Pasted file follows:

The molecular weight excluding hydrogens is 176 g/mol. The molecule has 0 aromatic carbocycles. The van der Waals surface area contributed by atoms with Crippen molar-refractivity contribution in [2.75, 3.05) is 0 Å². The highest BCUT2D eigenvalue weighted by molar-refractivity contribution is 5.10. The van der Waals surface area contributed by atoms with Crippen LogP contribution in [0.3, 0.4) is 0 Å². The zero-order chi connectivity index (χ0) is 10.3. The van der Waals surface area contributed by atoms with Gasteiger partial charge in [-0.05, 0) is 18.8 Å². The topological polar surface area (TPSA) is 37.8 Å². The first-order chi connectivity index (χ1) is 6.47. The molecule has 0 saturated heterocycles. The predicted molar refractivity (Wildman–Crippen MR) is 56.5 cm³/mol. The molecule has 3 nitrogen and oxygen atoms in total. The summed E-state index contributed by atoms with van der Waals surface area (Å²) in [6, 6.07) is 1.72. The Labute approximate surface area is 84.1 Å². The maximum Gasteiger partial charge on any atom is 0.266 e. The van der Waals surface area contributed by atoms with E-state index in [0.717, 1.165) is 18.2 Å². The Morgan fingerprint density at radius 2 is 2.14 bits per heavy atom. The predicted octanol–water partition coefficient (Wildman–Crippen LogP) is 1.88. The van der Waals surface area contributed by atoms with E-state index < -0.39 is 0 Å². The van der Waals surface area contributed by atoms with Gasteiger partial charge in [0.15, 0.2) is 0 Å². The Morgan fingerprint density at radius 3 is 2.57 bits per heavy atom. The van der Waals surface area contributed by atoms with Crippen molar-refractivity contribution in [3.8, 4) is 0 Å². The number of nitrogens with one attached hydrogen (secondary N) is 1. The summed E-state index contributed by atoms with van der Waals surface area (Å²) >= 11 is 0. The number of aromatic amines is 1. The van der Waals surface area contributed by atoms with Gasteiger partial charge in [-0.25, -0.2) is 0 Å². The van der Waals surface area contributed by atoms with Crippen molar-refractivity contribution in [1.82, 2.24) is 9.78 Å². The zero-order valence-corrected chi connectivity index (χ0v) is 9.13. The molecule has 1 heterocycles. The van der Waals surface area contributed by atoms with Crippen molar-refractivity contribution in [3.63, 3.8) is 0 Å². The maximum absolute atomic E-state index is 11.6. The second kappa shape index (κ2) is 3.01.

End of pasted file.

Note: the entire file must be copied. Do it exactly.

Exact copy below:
The molecular weight excluding hydrogens is 176 g/mol. The molecule has 0 aromatic carbocycles. The van der Waals surface area contributed by atoms with Crippen molar-refractivity contribution in [2.75, 3.05) is 0 Å². The highest BCUT2D eigenvalue weighted by molar-refractivity contribution is 5.10. The van der Waals surface area contributed by atoms with Crippen LogP contribution in [0.3, 0.4) is 0 Å². The zero-order chi connectivity index (χ0) is 10.3. The van der Waals surface area contributed by atoms with Gasteiger partial charge in [-0.05, 0) is 18.8 Å². The topological polar surface area (TPSA) is 37.8 Å². The first-order chi connectivity index (χ1) is 6.47. The molecule has 0 saturated heterocycles. The predicted molar refractivity (Wildman–Crippen MR) is 56.5 cm³/mol. The molecule has 3 nitrogen and oxygen atoms in total. The summed E-state index contributed by atoms with van der Waals surface area (Å²) in [6, 6.07) is 1.72. The Labute approximate surface area is 84.1 Å². The maximum Gasteiger partial charge on any atom is 0.266 e. The van der Waals surface area contributed by atoms with E-state index in [0.717, 1.165) is 18.2 Å². The Morgan fingerprint density at radius 2 is 2.14 bits per heavy atom. The predicted octanol–water partition coefficient (Wildman–Crippen LogP) is 1.88. The van der Waals surface area contributed by atoms with E-state index < -0.39 is 0 Å². The van der Waals surface area contributed by atoms with Gasteiger partial charge in [0.15, 0.2) is 0 Å². The Morgan fingerprint density at radius 3 is 2.57 bits per heavy atom. The van der Waals surface area contributed by atoms with Crippen molar-refractivity contribution in [3.8, 4) is 0 Å². The number of nitrogens with one attached hydrogen (secondary N) is 1. The summed E-state index contributed by atoms with van der Waals surface area (Å²) >= 11 is 0. The number of aromatic amines is 1. The van der Waals surface area contributed by atoms with Gasteiger partial charge in [-0.25, -0.2) is 0 Å². The van der Waals surface area contributed by atoms with Crippen molar-refractivity contribution in [1.82, 2.24) is 9.78 Å². The zero-order valence-corrected chi connectivity index (χ0v) is 9.13. The molecule has 1 heterocycles. The van der Waals surface area contributed by atoms with Crippen molar-refractivity contribution in [3.63, 3.8) is 0 Å². The maximum absolute atomic E-state index is 11.6. The second kappa shape index (κ2) is 3.01.